Physicists have recently proposed a test to determine whether or not loop quantum gravity exists. Before understanding the importance of the test (or the test itself), first we need to understand what loop quantum gravity is.

Abbreviated LQG, this hypothesis is one of several aiming to understand gravity at the quantum level. This would allow us to unify the four fundamental forces of nature as is required by Grand Unified Theory (or, the Theory of Everything). Under a LQG universe, spacetime is granular, figuratively a very thin fabric of finite loop woven together. These loops exist at the Planck length and give an atomic structure to space itself. That is your introduction to LQG, considering the fact that there is an entire field of science devoted to this possible aspect of reality, I’ll return to the meat of the subject – devising a test to figure out whether or not LQG exists.

One of the issues with many of our hypotheses which attempt to reconcile general relativity with quantum mechanics is testability; after all “well, why not” isn’t a very scientific answer. A French-American team of scientists has published a study proposing an experimental test for loop quantum gravity centered around black holes – specifically, Hawking radiation.

Hawking radiation is black body radiation that was predicted to emanate from black holes by Stephen Hawking. This ‘evaporation’ is due to quantum effects that exist near the event horizon (primarily seen in the uncertainty principle for rotating black holes).

What’s the catch? Hawking radiation has yet to be observed. In fact, scientists have yet to detect any type of radiation emanating from a black hole; this poses a slight and understandable problem, but one that’s possible to solve.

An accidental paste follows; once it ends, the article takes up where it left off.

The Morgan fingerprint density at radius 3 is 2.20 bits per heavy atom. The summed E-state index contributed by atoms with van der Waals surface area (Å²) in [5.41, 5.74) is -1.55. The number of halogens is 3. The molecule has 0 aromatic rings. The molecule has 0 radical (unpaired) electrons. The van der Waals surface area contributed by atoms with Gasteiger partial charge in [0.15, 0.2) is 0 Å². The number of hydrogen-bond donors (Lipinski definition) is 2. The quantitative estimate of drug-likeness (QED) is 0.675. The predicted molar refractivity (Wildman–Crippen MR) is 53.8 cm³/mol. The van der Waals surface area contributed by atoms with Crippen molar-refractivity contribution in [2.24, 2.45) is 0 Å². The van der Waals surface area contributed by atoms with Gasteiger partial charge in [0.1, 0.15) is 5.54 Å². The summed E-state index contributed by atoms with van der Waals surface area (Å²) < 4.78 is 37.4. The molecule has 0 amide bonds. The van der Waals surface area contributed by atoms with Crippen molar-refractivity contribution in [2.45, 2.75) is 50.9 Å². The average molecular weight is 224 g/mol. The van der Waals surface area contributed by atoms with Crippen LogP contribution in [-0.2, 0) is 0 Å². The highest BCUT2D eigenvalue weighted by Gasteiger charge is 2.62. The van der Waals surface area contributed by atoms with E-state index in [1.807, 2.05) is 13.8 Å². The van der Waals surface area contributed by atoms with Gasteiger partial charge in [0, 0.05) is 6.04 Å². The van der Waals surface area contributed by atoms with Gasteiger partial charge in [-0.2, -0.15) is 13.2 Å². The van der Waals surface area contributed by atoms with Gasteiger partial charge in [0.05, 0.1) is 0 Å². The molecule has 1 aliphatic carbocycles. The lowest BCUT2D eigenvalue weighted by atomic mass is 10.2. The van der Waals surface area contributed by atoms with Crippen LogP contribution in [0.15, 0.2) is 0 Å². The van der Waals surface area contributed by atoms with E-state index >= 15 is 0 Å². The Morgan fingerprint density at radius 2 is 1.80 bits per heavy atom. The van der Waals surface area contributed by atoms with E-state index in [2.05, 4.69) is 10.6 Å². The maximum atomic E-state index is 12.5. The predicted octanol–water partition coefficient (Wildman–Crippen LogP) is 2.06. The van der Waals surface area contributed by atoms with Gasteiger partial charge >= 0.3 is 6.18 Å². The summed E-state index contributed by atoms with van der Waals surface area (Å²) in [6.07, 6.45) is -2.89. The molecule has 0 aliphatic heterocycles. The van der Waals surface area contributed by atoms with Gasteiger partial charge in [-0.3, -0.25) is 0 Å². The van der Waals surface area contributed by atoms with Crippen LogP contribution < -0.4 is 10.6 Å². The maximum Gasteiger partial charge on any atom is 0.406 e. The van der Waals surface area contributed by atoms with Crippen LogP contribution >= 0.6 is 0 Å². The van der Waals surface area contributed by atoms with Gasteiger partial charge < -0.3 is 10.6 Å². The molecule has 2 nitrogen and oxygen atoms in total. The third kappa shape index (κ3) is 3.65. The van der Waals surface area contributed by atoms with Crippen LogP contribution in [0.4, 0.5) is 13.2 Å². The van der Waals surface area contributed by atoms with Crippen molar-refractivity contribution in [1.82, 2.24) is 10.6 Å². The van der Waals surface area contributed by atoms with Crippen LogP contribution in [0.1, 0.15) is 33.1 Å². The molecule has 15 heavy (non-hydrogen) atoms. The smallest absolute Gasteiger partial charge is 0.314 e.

The research team was able to effectively demonstrate that black holes should reveal signatures of LQG – a footprint if you will. This footprint appears in features seen in the energy spectrum of a black hole. Fantastically enough, the team was able to devise a test which is able to effectively make two predictions. One for what we would expect to see in a universe with loop quantum gravity and a second for what we would expect to see if loop quantum gravity was just a clever figment of our imaginations.

But, again, algorithms and equations can only take us so far, experimentally proving or disproving LQG using Hawking radiation is another story. But it just so happens that black holes might not be the only way to probe LQG. The research team is investigating other cosmological entities, such as the cosmic microwave background, to see if we can study LQG from there. Then again, we could find a way to detect Hawking radiation between now and then, which would certainly be very helpful.

To close, I think Aurélien Barrau, one of the coauthors on the paper, puts it best, “For decades, Planck-scale physics has been thought to be untestable. Nowadays, it seems that it might enter the realm of experimental physics! This is very exciting, especially in the appealing framework of loop quantum gravity.”